LOS ANGELES — Breaking her silence for the first time since stepping down last July from St. John, the company she cofounded 44 years ago, Marie Gray, who remains a member of its board and retains a minority stake, discussed the brand, the end of Richard Cohen's tenure last month and what she's been doing lately.
Speaking from her home in Newport Coast, Calif., Gray still sounds as vital and gracious as she did when she was the company's vocal head designer. But the most noticeable trait in her voice now is an air of relaxation and, perhaps, a bit of relief. "There were an awful lot of changes," she said with a sigh. "I hope this coming year the company refocuses on the customer and the quality."
Of the Cohen era, during which she and daughter Kelly Gray, St. John's creative director, stepped back from day-to-day operations, she was succinct: "How do I view his tenure? Brief."
When asked about the layoffs, in which Cohen downsized the workforce by an estimated 200 people, Gray paused. "We really hated that. Our employees…from the beginning, were like family, and to disrupt lives was hard."
Though she has stepped away from daily involvement, Gray continues to keep in touch with some of St. John's loyal customers. "Even today they send me photos wearing their favorite St. Johns to the most important occasions," she said.
Gray called creating the collections "my passion." Although she is no longer involved in their design, she still has opinions. "I would say perhaps [the current collection] is a little too forced."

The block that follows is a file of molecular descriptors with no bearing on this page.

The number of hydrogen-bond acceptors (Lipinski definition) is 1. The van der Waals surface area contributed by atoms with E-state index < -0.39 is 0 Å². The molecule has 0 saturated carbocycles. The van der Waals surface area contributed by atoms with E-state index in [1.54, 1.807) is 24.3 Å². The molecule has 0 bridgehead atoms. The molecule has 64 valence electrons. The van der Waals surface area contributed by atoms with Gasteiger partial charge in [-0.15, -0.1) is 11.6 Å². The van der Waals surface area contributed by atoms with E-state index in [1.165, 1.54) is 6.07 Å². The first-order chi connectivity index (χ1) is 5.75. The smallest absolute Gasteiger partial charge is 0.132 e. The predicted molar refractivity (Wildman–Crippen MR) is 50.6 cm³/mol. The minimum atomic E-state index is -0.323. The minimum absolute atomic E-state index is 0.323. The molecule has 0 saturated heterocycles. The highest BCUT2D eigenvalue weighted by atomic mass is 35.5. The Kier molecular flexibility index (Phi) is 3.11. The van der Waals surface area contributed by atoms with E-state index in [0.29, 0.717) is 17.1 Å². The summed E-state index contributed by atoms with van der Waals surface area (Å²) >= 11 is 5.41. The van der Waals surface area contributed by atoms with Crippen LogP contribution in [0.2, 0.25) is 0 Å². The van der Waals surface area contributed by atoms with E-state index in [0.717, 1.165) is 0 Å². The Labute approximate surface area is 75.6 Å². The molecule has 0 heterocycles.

Whether or not old and new customers respond to the clothes remains to be seen. Classic St. John suits are still a part of the fall 2006 collection, along with trendy knit dresses, balloon skirts and cashmere wraps. Since Gray stepped down and Tim Gardner became creative director, the most widespread laments from customers were that the clothes became too small and too contemporary, and that the trusty, recognizable knit pieces had all but disappeared.
"It's possibly true," said Gray. "They love what they love." Of the reported disappearance of sizes 16 and 18, Gray said: "That was an unfortunate mistake that I'm told has been corrected."
A Stella McCartney sketch of a custom dress made from protein-based silk in partnership with biotech lab Bolt Threads. The dress will be displayed at The Museum of Modern Art's upcoming design exhibition, "Items: Is Fashion Modern?"